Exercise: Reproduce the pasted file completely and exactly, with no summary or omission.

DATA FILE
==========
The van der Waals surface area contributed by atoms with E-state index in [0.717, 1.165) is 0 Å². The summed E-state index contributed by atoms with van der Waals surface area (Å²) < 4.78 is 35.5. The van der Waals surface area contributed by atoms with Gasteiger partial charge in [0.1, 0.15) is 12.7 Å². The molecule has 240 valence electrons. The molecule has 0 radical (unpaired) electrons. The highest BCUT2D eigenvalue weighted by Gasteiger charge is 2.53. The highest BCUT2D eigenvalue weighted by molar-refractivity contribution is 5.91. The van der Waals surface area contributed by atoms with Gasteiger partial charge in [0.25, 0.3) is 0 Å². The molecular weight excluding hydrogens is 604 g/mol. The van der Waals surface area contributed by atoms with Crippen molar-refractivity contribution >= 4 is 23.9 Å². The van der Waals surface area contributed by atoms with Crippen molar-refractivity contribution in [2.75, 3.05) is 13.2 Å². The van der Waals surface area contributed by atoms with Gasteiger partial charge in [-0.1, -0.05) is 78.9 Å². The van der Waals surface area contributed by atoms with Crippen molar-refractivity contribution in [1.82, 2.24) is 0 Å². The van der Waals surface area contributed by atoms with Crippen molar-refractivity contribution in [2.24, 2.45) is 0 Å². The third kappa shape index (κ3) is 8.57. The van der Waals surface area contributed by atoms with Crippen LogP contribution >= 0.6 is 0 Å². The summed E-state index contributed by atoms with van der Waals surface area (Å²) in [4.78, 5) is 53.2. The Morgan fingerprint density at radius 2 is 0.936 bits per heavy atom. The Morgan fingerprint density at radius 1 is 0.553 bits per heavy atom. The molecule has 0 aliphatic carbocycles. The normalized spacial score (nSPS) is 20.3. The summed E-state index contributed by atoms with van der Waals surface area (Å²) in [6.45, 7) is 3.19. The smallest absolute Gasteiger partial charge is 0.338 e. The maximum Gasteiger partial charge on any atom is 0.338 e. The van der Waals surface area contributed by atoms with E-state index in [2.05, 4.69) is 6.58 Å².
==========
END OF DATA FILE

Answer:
The van der Waals surface area contributed by atoms with E-state index in [0.717, 1.165) is 0 Å². The summed E-state index contributed by atoms with van der Waals surface area (Å²) < 4.78 is 35.5. The van der Waals surface area contributed by atoms with Gasteiger partial charge in [0.1, 0.15) is 12.7 Å². The molecule has 240 valence electrons. The molecule has 0 radical (unpaired) electrons. The highest BCUT2D eigenvalue weighted by Gasteiger charge is 2.53. The highest BCUT2D eigenvalue weighted by molar-refractivity contribution is 5.91. The van der Waals surface area contributed by atoms with Gasteiger partial charge in [0.25, 0.3) is 0 Å². The molecular weight excluding hydrogens is 604 g/mol. The van der Waals surface area contributed by atoms with Crippen molar-refractivity contribution >= 4 is 23.9 Å². The van der Waals surface area contributed by atoms with Crippen molar-refractivity contribution in [2.75, 3.05) is 13.2 Å². The van der Waals surface area contributed by atoms with Gasteiger partial charge in [-0.1, -0.05) is 78.9 Å². The van der Waals surface area contributed by atoms with Crippen molar-refractivity contribution in [1.82, 2.24) is 0 Å². The van der Waals surface area contributed by atoms with Crippen molar-refractivity contribution in [2.24, 2.45) is 0 Å². The third kappa shape index (κ3) is 8.57. The van der Waals surface area contributed by atoms with Crippen LogP contribution >= 0.6 is 0 Å². The summed E-state index contributed by atoms with van der Waals surface area (Å²) in [4.78, 5) is 53.2. The Morgan fingerprint density at radius 2 is 0.936 bits per heavy atom. The Morgan fingerprint density at radius 1 is 0.553 bits per heavy atom. The molecule has 0 aliphatic carbocycles. The normalized spacial score (nSPS) is 20.3. The summed E-state index contributed by atoms with van der Waals surface area (Å²) in [6.45, 7) is 3.19. The smallest absolute Gasteiger partial charge is 0.338 e. The maximum Gasteiger partial charge on any atom is 0.338 e. The van der Waals surface area contributed by atoms with E-state index in [2.05, 4.69) is 6.58 Å².